American Gas—Just Not on American Ships

Congressman Garamendi’s plan to ship natural gas to Europe on American-built tankers would be bad industrial policy

On last week, Congressman John Garamendi of California argued that the “Russian incursion [into Crimea] may be opportunity for U.S. mariners”. He wants to export American natural gas to Europe, but he wants to mandate that it travel on ships built by and crewed by Americans. While isolating Russia economically may be sound strategy, the congressman’s shipbuilding tack-on would be nothing more than opportunistic protectionism.

Russia’s two serious exports today are gas and guns, and from each the country and the ruling faction make a lot of money. That duality shows how Russia’s economic progress remains narrow after fifteen years of stewardship by Messrs. Putin and Medvedev. To quote Yuri Orlov, still “no one is lining up to buy their cars.” Naturally, the allies can’t choke off that arms trade without a war. But Russia does supply 30 percent of Europe’s natural gas, and this creates a bilateral dependence. Working together, Europe and North America may hope to supplant that Russian gas with the output of the shale boom. Europeans may wind up paying more for North American gas, but the political benefit may be worth the cost.

That said, Europeans shouldn’t have to pay more than necessary. Plenty of gas moves across oceans today by liquified natural gas (LNG) tanker, so exports would require additional tankers. The ocean-going US merchant fleet today has no LNG tankers, and just 90 ships of all types. They basically serve two protected markets. The first is trade between pairs of US ports (excepting the Virgin Islands), as mandated by the Jones Act of 1920. The second is hauling cargo on federal contracts overseas. Either way, it’s not a globally competitive industry. Thus, mandating that American gas travel on American ships cannot make it less expensive, and in the short run, could make it a lot more expensive.

Garamendi offers several counterarguments. “Our naval superiority,” he says, may falter without “the necessary investments to maintain and enhance our technological edge.” Building LNG tankers domestically would produce a “new source of high-paying jobs, both in the shipyards and in our Merchant Marine.” And opposing this idea is “about the bottom line of energy companies and not the bottom line of America’s shipbuilding industry.”

The first argument is overdone. It is reasonable to think that commercial shipbuilding skills might be useful in building warships too. That’s why Wisconsin’s Marinette Marine and Lockheed Martin licensed part of their littoral combat ship design from Italy’s Fincantieri. That’s why California’s NASSCO has been working on productivity improvements with South Korea’s Daewoo. And because naval shipbuilding in the US is actually a good business, Fincantieri eventually bought a majority stake in Marinette, and Australian Aluminum (Austal) set up a shipyard in Alabama. In short, if the Navy needs the technologies, it has the money to attract the investment to American coasts.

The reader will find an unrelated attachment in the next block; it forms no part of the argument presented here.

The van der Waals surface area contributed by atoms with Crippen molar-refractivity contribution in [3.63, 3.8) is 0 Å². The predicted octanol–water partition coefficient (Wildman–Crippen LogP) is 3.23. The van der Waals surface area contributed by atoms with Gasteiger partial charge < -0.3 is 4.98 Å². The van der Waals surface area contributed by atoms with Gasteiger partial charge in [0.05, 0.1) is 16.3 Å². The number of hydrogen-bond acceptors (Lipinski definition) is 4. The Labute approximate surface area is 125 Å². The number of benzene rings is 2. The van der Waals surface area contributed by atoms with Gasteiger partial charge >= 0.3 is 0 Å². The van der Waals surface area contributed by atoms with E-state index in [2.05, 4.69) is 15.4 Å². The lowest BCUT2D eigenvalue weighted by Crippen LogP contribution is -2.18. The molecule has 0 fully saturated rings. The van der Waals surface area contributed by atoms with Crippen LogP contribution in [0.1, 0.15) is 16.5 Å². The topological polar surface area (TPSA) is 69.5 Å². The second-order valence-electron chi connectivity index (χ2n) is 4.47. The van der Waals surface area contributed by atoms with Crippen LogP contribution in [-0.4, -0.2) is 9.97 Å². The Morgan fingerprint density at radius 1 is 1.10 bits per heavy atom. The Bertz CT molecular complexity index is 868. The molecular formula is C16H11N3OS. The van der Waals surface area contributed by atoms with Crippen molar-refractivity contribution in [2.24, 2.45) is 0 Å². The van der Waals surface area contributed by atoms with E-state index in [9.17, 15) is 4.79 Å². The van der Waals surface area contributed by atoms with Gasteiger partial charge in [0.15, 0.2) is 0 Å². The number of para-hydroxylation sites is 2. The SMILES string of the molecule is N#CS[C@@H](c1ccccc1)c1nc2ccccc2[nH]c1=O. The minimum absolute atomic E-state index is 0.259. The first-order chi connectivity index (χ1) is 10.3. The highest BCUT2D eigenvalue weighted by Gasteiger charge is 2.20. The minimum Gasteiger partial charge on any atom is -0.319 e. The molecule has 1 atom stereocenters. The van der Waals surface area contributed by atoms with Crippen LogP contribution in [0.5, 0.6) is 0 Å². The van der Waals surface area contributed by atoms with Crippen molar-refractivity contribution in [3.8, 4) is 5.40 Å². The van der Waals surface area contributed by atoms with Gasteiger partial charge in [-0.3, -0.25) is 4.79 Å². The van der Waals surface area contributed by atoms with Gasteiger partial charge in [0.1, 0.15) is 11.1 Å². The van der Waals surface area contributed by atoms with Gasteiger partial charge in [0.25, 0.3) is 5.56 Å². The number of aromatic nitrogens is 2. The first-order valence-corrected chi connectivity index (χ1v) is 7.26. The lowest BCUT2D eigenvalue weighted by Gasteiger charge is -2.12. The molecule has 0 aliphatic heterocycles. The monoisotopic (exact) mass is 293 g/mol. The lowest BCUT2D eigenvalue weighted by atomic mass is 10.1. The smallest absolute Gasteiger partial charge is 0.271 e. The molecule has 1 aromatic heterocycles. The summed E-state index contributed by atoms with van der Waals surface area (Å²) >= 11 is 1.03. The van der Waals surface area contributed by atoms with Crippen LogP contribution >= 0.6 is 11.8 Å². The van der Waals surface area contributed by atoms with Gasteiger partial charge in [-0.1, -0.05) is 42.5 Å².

The second argument is just old-fashioned protectionism for old-fashioned industries. In theory, a strategic industry—and particularly an emerging one—may merit subsidy or protection, but the construction and operation of LNG tankers doesn’t qualify. Letting other people handle America’s oceanic imports and exports has been working for at least half a century. When we hear allegations of foreign subsidy, we should recognize how that’s actually good for the US. Other countries’ taxpayers are making the ships that ship American goods less expensive. Today, American shipbuilders’ acumen lies with warships. They could make the investments necessary to challenge the dominant Japanese and South Korean firms in building LNG tankers, and perhaps they will—the market has gotten attractive lately. If NASSCO or Huntington Ingalls wants to jump in, either can make that wager. Handing them a slice of the market without strain will do nothing for anyone’s competitiveness. Leaving them alone will—when Americans want high-paying jobs, they go to Google and Apple.

The third argument shows the usual motive to protectionism: baldly picking favorites. Within the US, mandating that US gas travel on US ships would simply be a net transfer of wealth from gas-producing states to shipbuilding states. Does Garamendi have something against North Dakota? 

But would this mandate also transfer wealth from Europe to the US? Only if Europeans can be convinced to forgo those imports of cheaper Russian gas. Mandating that they take American gas on American ships would just exacerbate the problem. There is indeed opportunity here, but it’s only political. The attempt at an economic shakedown is just an impulse to be avoided.

James Hasik is a senior fellow in the Brent Scowcroft Center on International Security.